That isn't to depreciate them, or to minimize their importance. This year in particular, where it literally appears every vote will count far more than normally, the way young Americans go to the polls -- or don't -- obviously is significant. Equally obviously, their attitudes are important for what clues they offer about the future, when they will be making the decisions and shaping the national agenda.
Northeastern is no hotbed of political activity; certainly it can't be compared in the same breath with the Berkeleys and the Columbias when it comes to setting a tone of collegiate activism with national implications. But the Northeastern students you meet are instructive. Those that say they are planning to vote -- and my random sample the past few days turned up about one out of two in that category, probably too high a percentage -- have as shrewd a grasp of issues and as unsparing a view of the candidates as their more experienced elders throughout the country. And they have been just as troubled by the nature of this election.
Three things are most striking about the conversations with young voters here -- their great concern over the possibility of war, their general unease about the state of the economy and what kind of life they will have in it, and their way of wrestlng out which of those concerns trouble them most and affects how they will vote.
By the time you reach here, after nearly two months of traveling in every section of the country, it's clear that the apprehensions about war have become an overriding concern among Americans. Reagan's candidacy has suffered because of it: The seeds of doubt about his possible presidential actions have been planted effectively. To win, he must reassure those who are troubled by what they think, or have heard, about him.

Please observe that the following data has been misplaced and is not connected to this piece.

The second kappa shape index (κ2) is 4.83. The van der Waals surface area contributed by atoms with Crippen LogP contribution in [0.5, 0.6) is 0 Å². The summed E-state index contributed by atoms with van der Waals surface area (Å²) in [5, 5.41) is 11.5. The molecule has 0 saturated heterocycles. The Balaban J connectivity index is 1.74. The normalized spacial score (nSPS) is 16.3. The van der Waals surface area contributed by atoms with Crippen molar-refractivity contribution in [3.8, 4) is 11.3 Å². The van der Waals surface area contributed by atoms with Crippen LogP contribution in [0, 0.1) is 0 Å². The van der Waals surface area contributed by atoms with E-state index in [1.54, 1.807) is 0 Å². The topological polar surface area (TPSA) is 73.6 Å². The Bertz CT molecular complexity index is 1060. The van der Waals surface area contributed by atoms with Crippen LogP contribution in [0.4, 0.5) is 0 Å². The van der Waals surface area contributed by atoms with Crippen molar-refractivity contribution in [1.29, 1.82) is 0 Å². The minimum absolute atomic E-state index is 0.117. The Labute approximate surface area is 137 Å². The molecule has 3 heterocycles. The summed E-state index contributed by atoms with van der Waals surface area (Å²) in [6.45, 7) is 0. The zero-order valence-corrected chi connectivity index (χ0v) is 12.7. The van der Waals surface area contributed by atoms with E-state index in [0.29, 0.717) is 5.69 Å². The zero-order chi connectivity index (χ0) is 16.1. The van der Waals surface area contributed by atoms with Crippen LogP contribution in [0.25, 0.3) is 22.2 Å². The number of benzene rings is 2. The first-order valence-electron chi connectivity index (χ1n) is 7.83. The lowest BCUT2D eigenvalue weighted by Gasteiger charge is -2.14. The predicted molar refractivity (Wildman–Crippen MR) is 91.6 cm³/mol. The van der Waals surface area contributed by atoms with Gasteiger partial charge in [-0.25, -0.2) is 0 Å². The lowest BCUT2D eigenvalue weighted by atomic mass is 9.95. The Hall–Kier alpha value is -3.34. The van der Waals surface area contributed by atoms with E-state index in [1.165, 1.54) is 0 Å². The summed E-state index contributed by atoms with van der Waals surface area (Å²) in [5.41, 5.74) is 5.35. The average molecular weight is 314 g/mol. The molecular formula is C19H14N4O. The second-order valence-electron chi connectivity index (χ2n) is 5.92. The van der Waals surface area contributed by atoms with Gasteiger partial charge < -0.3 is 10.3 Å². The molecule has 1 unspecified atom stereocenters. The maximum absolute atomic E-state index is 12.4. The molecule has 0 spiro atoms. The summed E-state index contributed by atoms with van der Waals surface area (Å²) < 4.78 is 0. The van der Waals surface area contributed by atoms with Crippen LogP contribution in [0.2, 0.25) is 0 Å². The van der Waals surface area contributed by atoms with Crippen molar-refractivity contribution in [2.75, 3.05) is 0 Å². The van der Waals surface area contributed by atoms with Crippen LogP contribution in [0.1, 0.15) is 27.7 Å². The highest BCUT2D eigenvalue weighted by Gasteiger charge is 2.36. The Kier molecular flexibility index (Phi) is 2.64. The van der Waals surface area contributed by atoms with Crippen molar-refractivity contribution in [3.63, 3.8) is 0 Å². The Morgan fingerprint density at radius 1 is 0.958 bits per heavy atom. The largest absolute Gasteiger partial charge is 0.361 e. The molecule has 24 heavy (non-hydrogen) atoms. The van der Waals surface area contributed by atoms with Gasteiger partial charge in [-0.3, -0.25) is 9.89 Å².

This appears especially true amoung the students, and most notably women. Women, for instance, seem to have reached their final decisions about Reagan faster than their male counterparts.
Lynn Buckley, for example. She's 22, dark-haired, a graduate nurse, whose serious demeanor disguises a sharp sense of humor. This will be her first presidential vote.
"I'm afraid of Reagan," she says. "I think he's going to get us into a war because he's already messed up so many things he's said. I wanted to vote for Anderson, but I'm afraid if I vote for Anderson it's going to put Reagan in, so I'm going to stick with Carter." To her, this election is very important. "There are so many things going on in the world right now," she says. "And everybody is in a nuclear arms race. I'm afraid things are going to blow sky high during this next term. It's going to be sink or swim in the next four years."
She's fairly typical in another sense -- she's not too enthusiastic about Carter and is quite critical of his handling of the hostage situation. "I can't see why the United States let itself get walked on like this," she says, referring to Iran. "Those 50 guys have spent almost a year in jail, and I can't believe it."
Nor is she against Reagan because of women's issues, and his opposition to the Equal Rights Amendment. "I'm not holding a banner for ERA," she says. "I believe we should get paid the same, and 'm for equal rights and against sex discrimination. But as far as going into the army and holding a gun on the front lines, no. If the draft ever comes down to females, since I just graduated from nursing school I would be drafted. I would be in a base hospital. So far as the Equal Rights Amendment goes, no, I don't want that. Equal pay and no discrimination, yes."